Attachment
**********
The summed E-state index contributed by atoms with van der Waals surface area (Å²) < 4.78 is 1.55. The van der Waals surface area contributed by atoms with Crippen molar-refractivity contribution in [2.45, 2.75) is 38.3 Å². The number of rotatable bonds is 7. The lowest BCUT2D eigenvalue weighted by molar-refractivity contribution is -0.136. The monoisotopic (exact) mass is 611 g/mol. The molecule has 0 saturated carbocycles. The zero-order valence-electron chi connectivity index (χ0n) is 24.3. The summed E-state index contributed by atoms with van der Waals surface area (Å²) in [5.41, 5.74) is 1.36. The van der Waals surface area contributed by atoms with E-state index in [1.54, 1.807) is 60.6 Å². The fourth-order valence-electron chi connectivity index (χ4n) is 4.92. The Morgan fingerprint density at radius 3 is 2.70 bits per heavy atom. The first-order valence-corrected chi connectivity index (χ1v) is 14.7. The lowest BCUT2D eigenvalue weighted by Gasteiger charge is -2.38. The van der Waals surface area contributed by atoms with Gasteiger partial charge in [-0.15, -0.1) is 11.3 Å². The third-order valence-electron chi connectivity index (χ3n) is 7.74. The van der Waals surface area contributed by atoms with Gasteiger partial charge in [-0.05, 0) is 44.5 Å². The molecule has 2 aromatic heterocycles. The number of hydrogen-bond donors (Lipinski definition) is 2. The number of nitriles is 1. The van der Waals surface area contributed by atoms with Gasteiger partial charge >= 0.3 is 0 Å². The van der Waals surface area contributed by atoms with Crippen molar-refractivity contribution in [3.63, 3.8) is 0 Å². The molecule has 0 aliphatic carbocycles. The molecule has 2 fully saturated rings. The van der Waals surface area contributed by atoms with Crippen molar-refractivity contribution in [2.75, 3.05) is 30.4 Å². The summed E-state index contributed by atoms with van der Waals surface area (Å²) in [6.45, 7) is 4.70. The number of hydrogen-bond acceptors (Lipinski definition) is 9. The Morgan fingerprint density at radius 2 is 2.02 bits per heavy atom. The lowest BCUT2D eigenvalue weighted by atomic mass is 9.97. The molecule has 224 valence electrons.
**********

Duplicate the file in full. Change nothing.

The summed E-state index contributed by atoms with van der Waals surface area (Å²) < 4.78 is 1.55. The van der Waals surface area contributed by atoms with Crippen molar-refractivity contribution in [2.45, 2.75) is 38.3 Å². The number of rotatable bonds is 7. The lowest BCUT2D eigenvalue weighted by molar-refractivity contribution is -0.136. The monoisotopic (exact) mass is 611 g/mol. The molecule has 0 saturated carbocycles. The zero-order valence-electron chi connectivity index (χ0n) is 24.3. The summed E-state index contributed by atoms with van der Waals surface area (Å²) in [5.41, 5.74) is 1.36. The van der Waals surface area contributed by atoms with E-state index in [1.54, 1.807) is 60.6 Å². The fourth-order valence-electron chi connectivity index (χ4n) is 4.92. The Morgan fingerprint density at radius 3 is 2.70 bits per heavy atom. The first-order valence-corrected chi connectivity index (χ1v) is 14.7. The lowest BCUT2D eigenvalue weighted by Gasteiger charge is -2.38. The van der Waals surface area contributed by atoms with Gasteiger partial charge in [-0.15, -0.1) is 11.3 Å². The third-order valence-electron chi connectivity index (χ3n) is 7.74. The van der Waals surface area contributed by atoms with Gasteiger partial charge in [-0.05, 0) is 44.5 Å². The molecule has 2 aromatic heterocycles. The number of hydrogen-bond donors (Lipinski definition) is 2. The number of nitriles is 1. The van der Waals surface area contributed by atoms with Gasteiger partial charge >= 0.3 is 0 Å². The van der Waals surface area contributed by atoms with Crippen molar-refractivity contribution in [3.63, 3.8) is 0 Å². The molecule has 0 aliphatic carbocycles. The molecule has 2 fully saturated rings. The van der Waals surface area contributed by atoms with Crippen molar-refractivity contribution in [2.75, 3.05) is 30.4 Å². The summed E-state index contributed by atoms with van der Waals surface area (Å²) in [6.45, 7) is 4.70. The number of hydrogen-bond acceptors (Lipinski definition) is 9. The Morgan fingerprint density at radius 2 is 2.02 bits per heavy atom. The lowest BCUT2D eigenvalue weighted by atomic mass is 9.97. The molecule has 224 valence electrons.